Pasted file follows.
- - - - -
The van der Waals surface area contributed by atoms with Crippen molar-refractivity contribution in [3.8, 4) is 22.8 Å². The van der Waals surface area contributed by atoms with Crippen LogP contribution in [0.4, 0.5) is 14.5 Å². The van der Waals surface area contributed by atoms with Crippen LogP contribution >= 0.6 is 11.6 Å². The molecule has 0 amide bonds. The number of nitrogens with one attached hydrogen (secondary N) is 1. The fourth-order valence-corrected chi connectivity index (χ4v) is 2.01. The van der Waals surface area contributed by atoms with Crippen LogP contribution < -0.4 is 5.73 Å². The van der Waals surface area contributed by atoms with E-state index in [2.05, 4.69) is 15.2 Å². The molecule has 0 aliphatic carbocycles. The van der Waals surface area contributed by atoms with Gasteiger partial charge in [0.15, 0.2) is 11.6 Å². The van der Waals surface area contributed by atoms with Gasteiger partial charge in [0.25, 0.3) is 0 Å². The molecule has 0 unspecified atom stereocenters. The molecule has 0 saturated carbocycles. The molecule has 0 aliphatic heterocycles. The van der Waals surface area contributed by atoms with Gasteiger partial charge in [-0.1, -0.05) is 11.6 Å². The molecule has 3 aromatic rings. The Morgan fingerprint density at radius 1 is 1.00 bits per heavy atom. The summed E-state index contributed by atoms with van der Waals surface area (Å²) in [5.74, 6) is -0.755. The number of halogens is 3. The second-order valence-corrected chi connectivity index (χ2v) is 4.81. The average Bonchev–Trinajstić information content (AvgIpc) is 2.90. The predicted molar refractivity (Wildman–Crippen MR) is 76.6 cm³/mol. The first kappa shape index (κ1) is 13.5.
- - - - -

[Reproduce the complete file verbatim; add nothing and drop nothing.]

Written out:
The van der Waals surface area contributed by atoms with Crippen molar-refractivity contribution in [3.8, 4) is 22.8 Å². The van der Waals surface area contributed by atoms with Crippen LogP contribution in [0.4, 0.5) is 14.5 Å². The van der Waals surface area contributed by atoms with Crippen LogP contribution >= 0.6 is 11.6 Å². The molecule has 0 amide bonds. The number of nitrogens with one attached hydrogen (secondary N) is 1. The fourth-order valence-corrected chi connectivity index (χ4v) is 2.01. The van der Waals surface area contributed by atoms with Crippen LogP contribution < -0.4 is 5.73 Å². The van der Waals surface area contributed by atoms with E-state index in [2.05, 4.69) is 15.2 Å². The molecule has 0 aliphatic carbocycles. The van der Waals surface area contributed by atoms with Gasteiger partial charge in [0.15, 0.2) is 11.6 Å². The van der Waals surface area contributed by atoms with Gasteiger partial charge in [0.25, 0.3) is 0 Å². The molecule has 0 unspecified atom stereocenters. The molecule has 0 saturated carbocycles. The molecule has 0 aliphatic heterocycles. The van der Waals surface area contributed by atoms with Gasteiger partial charge in [-0.1, -0.05) is 11.6 Å². The molecule has 3 aromatic rings. The Morgan fingerprint density at radius 1 is 1.00 bits per heavy atom. The summed E-state index contributed by atoms with van der Waals surface area (Å²) in [5.74, 6) is -0.755. The number of halogens is 3. The second-order valence-corrected chi connectivity index (χ2v) is 4.81. The average Bonchev–Trinajstić information content (AvgIpc) is 2.90. The predicted molar refractivity (Wildman–Crippen MR) is 76.6 cm³/mol. The first kappa shape index (κ1) is 13.5.